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Steve Jobs
BLU-RAY disk
02.23.2016 By: Chris Bumbray
Steve Jobs order download
Director:
Danny Boyle

Actors:
Michael Fassbender
Kate Winslet

Rating:
Movie:
Extras:
Overall:

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WHAT'S IT ABOUT?
The life of Apple Inc., co-founder Steve Jobs (Michael Fassbender) as told through his behavior and interactions at three key product launches Ė the MacIntosh in 1984, the NeXT computer in 1988, and the iMac ten years later.
IS IT A GOOD MOVIE?
Despite its unearned status as a box-office disaster (it earned more than several other Oscar hopefuls) STEVE JOBS is still among one of the most acclaimed films of the year. While many may have skipped it theatrically, Blu-ray is a good way to catch-up with one of the most unique biopics Hollywood has produced in ages.

Working with Aaron Sorkin, director Danny Boyle has embraced a very theatrical three-act structure, with the movie neatly divided up into thirds, with about forty minutes each time being devoted to Michael Fassbenderís uncanny Jobs as he connives his way to giving a presentation. Each segment is shot on a different stock, with the early 1984-segment on 16mm, the í88 talk on 35mm, and the 1998 segment in crisp HD. On the well-transferred Blu-ray the difference is even more striking than it was theatrically, with the grain of the earlier scenes giving way to the sheen of 35mm and the insane crispness of HD (anyone who really wants to see the difference between the formats will enjoy this master class).

While Fassbender scored himself an Oscar nomination (as did Kate Winslet for her part as Jobsí right-hand-woman Joannna Hoffmann) he seems like a long-shot, and thatís too bad. His performance is one of the greats, with less emphasis on duplicating Jobsís physicality (a trap the outmatched Ashton Kutcher fell for in JOBS) but more on conveying his inner life, which boasts a tremendous intellect but a basic incompatibility with most of the important people in his life. Itís not a hack ní slash job like some of Jobsís loyalists have said, but it certainly presents a three-dimensional figure, a tribute to Sorkinís highly-literate (and often somewhat stylized) screenplay.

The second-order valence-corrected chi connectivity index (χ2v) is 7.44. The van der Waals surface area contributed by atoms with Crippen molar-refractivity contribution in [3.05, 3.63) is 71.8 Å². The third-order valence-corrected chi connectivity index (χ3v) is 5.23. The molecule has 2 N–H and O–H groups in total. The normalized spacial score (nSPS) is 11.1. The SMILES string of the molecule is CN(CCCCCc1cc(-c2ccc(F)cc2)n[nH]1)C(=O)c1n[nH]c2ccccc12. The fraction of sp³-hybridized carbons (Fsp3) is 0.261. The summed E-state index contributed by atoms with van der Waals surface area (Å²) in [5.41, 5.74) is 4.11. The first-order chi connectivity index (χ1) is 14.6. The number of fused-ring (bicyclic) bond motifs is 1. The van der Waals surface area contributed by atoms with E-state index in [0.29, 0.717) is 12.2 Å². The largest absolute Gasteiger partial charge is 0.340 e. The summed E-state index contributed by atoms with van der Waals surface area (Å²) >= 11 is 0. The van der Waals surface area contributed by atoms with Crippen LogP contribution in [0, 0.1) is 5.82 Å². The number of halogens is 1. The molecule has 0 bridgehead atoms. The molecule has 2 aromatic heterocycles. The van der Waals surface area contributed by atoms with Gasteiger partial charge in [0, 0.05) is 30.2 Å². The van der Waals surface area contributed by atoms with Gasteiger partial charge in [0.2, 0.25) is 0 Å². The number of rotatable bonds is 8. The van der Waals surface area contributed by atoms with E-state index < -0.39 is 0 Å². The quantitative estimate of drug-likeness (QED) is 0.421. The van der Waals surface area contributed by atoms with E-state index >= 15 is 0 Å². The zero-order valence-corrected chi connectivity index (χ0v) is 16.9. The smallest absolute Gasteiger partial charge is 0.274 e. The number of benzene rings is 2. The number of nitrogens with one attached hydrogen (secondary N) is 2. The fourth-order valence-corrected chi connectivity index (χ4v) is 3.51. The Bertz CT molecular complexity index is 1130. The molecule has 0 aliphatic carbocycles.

THE EXTRAS
Inside Jobs: The Making of Steve Jobs: Just like the movie itself, this forty-min doc is cut up into thirds. Unlike the film, one block is not devoted to each sequence (too bad Ė that would have been interesting) but rather itís cut into Fassbenderís performance, the supporting cast and finally the location shooting. Itís interesting that the movie was shot in San Francisco despite being almost completely contained to interior shots, with Boyle saying the film would have lacked authenticity with a European shoot.

Danny Boyle commentary: As usual, Danny Boyle presents a highly engaging track that touches on all aspects of the performance. Given the quality of the film this is something of a must for film students and scholars.

Aaron Sorkin commentary: Given that heís as much of the filmís author as Boyle, Sorkin gets his own track, where heís joined by editor Elliot Graham. The two have an interesting dynamic, with Sorkin leading the track but often pausing to ask Graham questions about techniques he uses, from the montages to the opening source footage of Arthur C. Clarke.

As is standard these days, STEVE JOBS comes with a bonus DVD version (standard def is not a good way to watch this) and digital copy.
FINAL DIAGNOSIS
While STEVE JOBS didnít crossover to mainstream audiences in the way it deserves, those with discerning tastes can now check it out in its optimized form, which is on Blu-ray. The disc is demo level as far as technical specs go, and itís a film that will likely live-on long after the Oscar ceremony later this month.
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